THE 2016-17 Budget is described by the Prime Minister as a national economic plan focused on the long term. That does not ring true for the health budget, which presents more as a statement of politics and short-term fixes.
The subtext is that there is no vision or commitment to necessary health care reforms in primary care, clinician payments, mental health and Closing the Gap on Indigenous disadvantage.
The big spending commitments were already known. The additional $2.9 billion over 3 years to public hospitals and the commitment to activity-based funding is welcome, although this represents less than half the funding cut in the 2014-15 Budget. There are references to associated initiatives to improve quality and safety and to tackle avoidable hospital admissions and readmissions, but there is no further information in either the Council of Australian Governments communiqué or the Budget papers.
Much has been made of the accompanying announcement of a trial of Health Care Homes. This is a progressive move, but hardly the biggest reform to Medicare since its inception, as touted by the Prime Minister. There are some concerns about the ability of this initiative to deliver as it is clearly under-resourced, there are workforce implications and the timeframe for evaluation is too short. It was disconcerting to find that the funding for this initiative ($21 million over 3 years) comes from changes made to the Practice Incentives Program.
The robbing-Peter-to-pay-Paul principle is found elsewhere in the Budget.
The new Child and Adult Public Dental Scheme is funded ($1.7 billion over 4 years) by abolishing two current public dental programs, which were cut by more than $500 million in previous budgets.
The Budget papers are difficult to interpret, but aside from the obvious requirement to do more with less, it seems that there have been substantial savings.
This sleight of hand exemplifies the problems with this Budget: there is no coherent policy underpinning the measures and no effort to align the interfaces between health, aged care and disability services to help coordinate patients’ care. So we see cuts of $1.2 billion in aged care on the basis that the growth in claims for complex care are unsustainable.
A raft of measures in this Budget add to the so-called “zombie measures”, which are still on the books from previous budgets, to push an increasing cost burden on patients, which will severely impact their ability to afford the services they need. This sets up a vicious cycle with accumulating costs in acute care.
Doctors now find themselves trapped by the government into a situation where they must weigh decisions about the financial viability of their practices against the ability of their most needy patients to pay.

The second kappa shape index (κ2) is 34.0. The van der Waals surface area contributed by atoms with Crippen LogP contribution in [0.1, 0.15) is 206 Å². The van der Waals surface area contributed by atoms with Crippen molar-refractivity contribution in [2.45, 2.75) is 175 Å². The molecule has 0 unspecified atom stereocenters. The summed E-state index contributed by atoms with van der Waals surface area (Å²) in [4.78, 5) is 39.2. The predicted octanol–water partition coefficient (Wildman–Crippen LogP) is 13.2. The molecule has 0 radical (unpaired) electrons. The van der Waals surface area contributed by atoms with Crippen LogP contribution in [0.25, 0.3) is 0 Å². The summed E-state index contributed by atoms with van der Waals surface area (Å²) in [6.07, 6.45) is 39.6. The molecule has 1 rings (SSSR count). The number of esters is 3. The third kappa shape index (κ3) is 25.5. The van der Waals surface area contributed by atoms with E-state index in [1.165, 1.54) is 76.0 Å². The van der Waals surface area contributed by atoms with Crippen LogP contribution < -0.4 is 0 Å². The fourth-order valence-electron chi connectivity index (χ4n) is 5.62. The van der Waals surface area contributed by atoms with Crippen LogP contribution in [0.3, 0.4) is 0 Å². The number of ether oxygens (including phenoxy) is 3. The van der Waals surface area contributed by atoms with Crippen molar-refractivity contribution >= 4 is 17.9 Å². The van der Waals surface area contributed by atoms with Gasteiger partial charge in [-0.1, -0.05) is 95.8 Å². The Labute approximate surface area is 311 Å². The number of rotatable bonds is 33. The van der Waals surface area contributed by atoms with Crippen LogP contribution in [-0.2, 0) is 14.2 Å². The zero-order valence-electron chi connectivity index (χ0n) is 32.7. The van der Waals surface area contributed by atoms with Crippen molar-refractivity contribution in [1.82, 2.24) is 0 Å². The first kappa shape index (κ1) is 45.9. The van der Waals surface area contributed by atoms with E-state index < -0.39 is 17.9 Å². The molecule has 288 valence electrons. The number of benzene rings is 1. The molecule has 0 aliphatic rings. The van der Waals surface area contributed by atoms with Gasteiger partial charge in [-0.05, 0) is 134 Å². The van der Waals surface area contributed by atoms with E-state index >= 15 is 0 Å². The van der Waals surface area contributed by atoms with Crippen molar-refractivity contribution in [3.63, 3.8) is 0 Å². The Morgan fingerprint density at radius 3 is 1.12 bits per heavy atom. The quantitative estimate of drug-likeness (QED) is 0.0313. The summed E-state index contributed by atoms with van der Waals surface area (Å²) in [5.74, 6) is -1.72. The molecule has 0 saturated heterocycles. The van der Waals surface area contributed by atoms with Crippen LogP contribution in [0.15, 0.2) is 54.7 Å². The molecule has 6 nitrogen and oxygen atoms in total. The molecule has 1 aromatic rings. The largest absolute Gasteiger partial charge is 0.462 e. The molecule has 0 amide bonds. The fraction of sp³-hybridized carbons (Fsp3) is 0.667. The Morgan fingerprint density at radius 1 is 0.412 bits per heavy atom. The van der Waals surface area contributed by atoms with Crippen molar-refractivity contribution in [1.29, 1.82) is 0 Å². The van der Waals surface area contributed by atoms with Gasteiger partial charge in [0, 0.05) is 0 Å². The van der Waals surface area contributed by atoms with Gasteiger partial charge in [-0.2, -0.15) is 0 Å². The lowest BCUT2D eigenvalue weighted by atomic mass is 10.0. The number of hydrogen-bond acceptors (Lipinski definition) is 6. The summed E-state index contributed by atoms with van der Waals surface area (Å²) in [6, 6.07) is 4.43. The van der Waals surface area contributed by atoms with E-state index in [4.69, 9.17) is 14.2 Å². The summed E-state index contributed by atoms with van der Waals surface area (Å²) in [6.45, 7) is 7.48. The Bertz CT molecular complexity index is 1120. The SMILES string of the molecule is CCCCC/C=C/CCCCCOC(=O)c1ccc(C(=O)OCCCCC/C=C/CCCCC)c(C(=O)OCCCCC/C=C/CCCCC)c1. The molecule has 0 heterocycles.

While GPs and specialists are entitled to feel aggrieved at the extension of the Medicare rebate freeze, which contributes a further $925 million to the Treasury coffers, the real burden falls to their patients who already face substantial out-of-pocket costs.
The combined impact of a continuing Medicare Benefits Schedule (MBS) freeze, an additional $5 co-payment for prescription drugs, the removal of bulk-billing incentives for pathology and diagnostic imaging, and changes to the Medicare safety nets will be substantial. On top of this, private health insurance (PHI) premiums rose an average of 5.6% this year, and the Budget takes savings of $744 million by ensuring that more people without cover will be penalised via the Medicare levy surcharge and that the means-tested PHI rebate will apply to fewer people.
Government policies such as these are undermining the universality of Medicare and opening up even greater health disparities. We all pay the price for this.
A key criticism of the government’s approach to the funding and delivery of health care services is that the focus is on illness treatment – the ambulance at the bottom of the cliff, when what is also needed is a fence at the top. It’s hard to claim that an increase in the tobacco excise rates is a health prevention measure when the $4.7 billion over 4 years it raises goes to deliver tax breaks. There is nothing in the Budget to tackle obesity or the health consequences of climate change. Those cans and costs are simply kicked down the road.
Implicit in the Budget is an unwillingness to take an agile and flexible approach to modernising Medicare. That responsibility has been hived off to the Primary Health Networks, which must commission and coordinate services, deliver mental health reforms, and tackle the ice epidemic and suicide rates.
In Canberra, recommendations from expert groups, such as the National Health and Hospitals Reform Commission and the National Mental Health Commission, languish or are reinvented by more advisory groups.
The valuable consultative work of the MBS review continues slowly, alongside that of the Medical Services Advisory Committee and Choosing Wisely Australia. But it is galling to see that the savings achieved (a total of $71.3 million over 4 years in this Budget) are not further invested in the MBS.
The 2016-17 Budget has been designed to ameliorate the patent unfairness of previous budgets and to take the Turnbull government into an election. Clearly we must look elsewhere for a health care vision, needed reforms and policies.
The election awaits!
Dr Lesley Russell is an Adjunct Associate Professor at the Menzies Centre for Health Policy at the University of Sydney.